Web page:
Armon AM, Bedi A, Borin V, Schapiro I, Gidron O. Bending versus Twisting Acenes – A Computational Study. European Journal of Organic Chemistry [Internet]. 2021;2021 (39) :5424 - 5429. Publisher's Version
Riebe S, Adam S, Roy B, Maisuls I, Daniliuc CG, Dubbert J, Strassert CA, Schapiro I, Voskuhl J. Bridged Aromatic Oxo- and Thioethers with Intense Emission in Solution and the Solid State. Chemistry - An Asian Journal [Internet]. 2021;16 (16) :2307 - 2313. Publisher's Version
Rao AG, Wiebeler C, Sen S, Cerutti DS, Schapiro I. Histidine protonation controls structural heterogeneity in the cyanobacteriochrome AnPixJg2. Physical Chemistry Chemical Physics [Internet]. 2021;23 (12) :7359 - 7367. Publisher's Version
Lahav Y, Noy D, Schapiro I. Spectral tuning of chlorophylls in proteins - electrostaticsvs.ring deformation. Physical Chemistry Chemical Physics [Internet]. 2021;23 (11) :6544 - 6551. Publisher's Version
Adam S, Wiebeler C, Schapiro I. Structural Factors Determining the Absorption Spectrum of Channelrhodopsins: A Case Study of the Chimera C1C2. Journal of Chemical Theory and Computation [Internet]. 2021;17 (10) :6302 - 6313. Publisher's Version
Bada Juarez JF, Judge PJ, Adam S, Axford D, Vinals J, Birch J, Kwan TOC, Hoi KK, Yen H-Y, Vial A, et al. Structures of the archaerhodopsin-3 transporter reveal that disordering of internal water networks underpins receptor sensitization. Nature Communications [Internet]. 2021;12 (1). Publisher's Version
Asido M, Kar RK, Kriebel CN, Braun M, Glaubitz C, Schapiro I, Wachtveitl J. Transient Near-UV Absorption of the Light-Driven Sodium Pump Krokinobacter eikastus Rhodopsin 2: A Spectroscopic Marker for Retinal Configuration. Journal of Physical Chemistry Letters [Internet]. 2021;12 (27) :6284 - 6291. Publisher's Version
Sokolovski SG, Zherebtsov EA, Kar RK, Golonka D, Stabel R, Chichkov NB, Gorodetsky A, Schapiro I, Möglich A, Rafailov EU. Two-photon conversion of a bacterial phytochrome. Biophysical Journal [Internet]. 2021;120 (5) :964 - 974. Publisher's Version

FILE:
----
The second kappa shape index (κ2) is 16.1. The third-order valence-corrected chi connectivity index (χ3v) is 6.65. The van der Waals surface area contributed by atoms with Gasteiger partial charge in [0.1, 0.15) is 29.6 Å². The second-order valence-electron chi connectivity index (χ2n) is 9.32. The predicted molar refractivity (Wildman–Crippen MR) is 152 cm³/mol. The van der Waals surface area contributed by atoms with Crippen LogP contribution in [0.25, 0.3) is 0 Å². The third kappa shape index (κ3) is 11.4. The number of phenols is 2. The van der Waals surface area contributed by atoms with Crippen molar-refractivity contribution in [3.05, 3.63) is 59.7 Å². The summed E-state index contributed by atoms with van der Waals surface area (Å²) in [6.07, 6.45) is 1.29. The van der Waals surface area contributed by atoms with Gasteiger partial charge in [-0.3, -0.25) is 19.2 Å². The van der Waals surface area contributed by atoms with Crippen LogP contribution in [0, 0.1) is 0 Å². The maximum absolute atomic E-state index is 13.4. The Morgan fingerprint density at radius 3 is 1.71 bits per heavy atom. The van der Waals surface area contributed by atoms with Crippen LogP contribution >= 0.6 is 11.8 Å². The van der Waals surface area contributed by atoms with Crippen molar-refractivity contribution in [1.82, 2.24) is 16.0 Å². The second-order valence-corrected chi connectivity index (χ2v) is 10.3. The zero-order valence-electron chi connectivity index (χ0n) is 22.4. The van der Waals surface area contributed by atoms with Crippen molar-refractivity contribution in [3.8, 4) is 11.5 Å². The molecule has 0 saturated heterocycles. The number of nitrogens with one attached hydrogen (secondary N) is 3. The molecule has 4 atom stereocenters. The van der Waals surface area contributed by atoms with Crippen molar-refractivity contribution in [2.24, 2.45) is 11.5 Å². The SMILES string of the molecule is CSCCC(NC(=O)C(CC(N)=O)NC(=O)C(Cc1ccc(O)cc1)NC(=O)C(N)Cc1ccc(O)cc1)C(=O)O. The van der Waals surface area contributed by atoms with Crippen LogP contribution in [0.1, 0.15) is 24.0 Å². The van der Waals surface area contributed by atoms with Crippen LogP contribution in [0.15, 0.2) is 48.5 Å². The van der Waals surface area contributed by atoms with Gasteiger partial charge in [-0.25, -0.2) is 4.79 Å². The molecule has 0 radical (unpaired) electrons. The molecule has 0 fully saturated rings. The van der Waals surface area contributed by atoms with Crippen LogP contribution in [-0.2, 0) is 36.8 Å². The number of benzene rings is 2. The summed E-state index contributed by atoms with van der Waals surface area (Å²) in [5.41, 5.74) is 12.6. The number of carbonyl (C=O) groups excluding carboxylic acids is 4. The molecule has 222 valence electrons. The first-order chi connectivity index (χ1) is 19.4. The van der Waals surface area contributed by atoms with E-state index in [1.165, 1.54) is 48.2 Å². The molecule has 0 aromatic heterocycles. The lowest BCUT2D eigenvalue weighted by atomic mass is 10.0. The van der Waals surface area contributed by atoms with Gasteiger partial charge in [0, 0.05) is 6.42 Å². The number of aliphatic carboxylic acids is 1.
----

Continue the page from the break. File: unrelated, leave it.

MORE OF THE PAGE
Han Y, Wang Z, Wei Z, Schapiro I, Li J. Binding affinity and mechanisms of SARS-CoV-2 variants. Computational and Structural Biotechnology Journal [Internet]. 2021;19 :4184 - 4191. Publisher's Version
Church JR, Rao AG, Barnoy A, Wiebeler C, Schapiro I. Computational Studies of Photochemistry in Phytochrome Proteins.; 2021 pp. 197 - 226. Publisher's Version
Mroginski M-A, Adam S, Amoyal GS, Barnoy A, Bondar A-N, Borin VA, Church JR, Domratcheva T, Ensing B, Fanelli F, et al. Frontiers in Multiscale Modeling of Photoreceptor Proteins. Photochemistry and Photobiology [Internet]. 2021;97 (2) :243 - 269. Publisher's Version
Sen S, Kar RK, Borin VA, Schapiro I. Insight into the isomerization mechanism of retinal proteins from hybrid quantum mechanics/molecular mechanics simulations. Wiley Interdisciplinary Reviews: Computational Molecular Science [Internet]. 2021. Publisher's Version
Kaufmann JCD, Krause BS, Adam S, Ritter E, Schapiro I, Hegemann P, Bartl FJ. Modulation of Light Energy Transfer from Chromophore to Protein in the Channelrhodopsin ReaChR. Biophysical Journal [Internet]. 2020;119 (3) :705 - 716. Publisher's Version
Broser M, Spreen A, Konold PE, Peter E, Adam S, Borin V, Schapiro I, Seifert R, Kennis JTM, Bernal Sierra YA, et al. NeoR, a near-infrared absorbing rhodopsin. Nature Communications [Internet]. 2020;11 (1). Publisher's Version
Kolodny Y, Fererra S, Borin V, Yochelis S, Dibenedetto CN, Mor M, Dehnel J, Remmenik S, Fanizza E, Striccoli M, et al. Tuning Quantum Dots Coupling Using Organic Linkers with Different Vibrational Modes. Journal of Physical Chemistry C [Internet]. 2020;124 (29) :16159 - 16165. Publisher's Version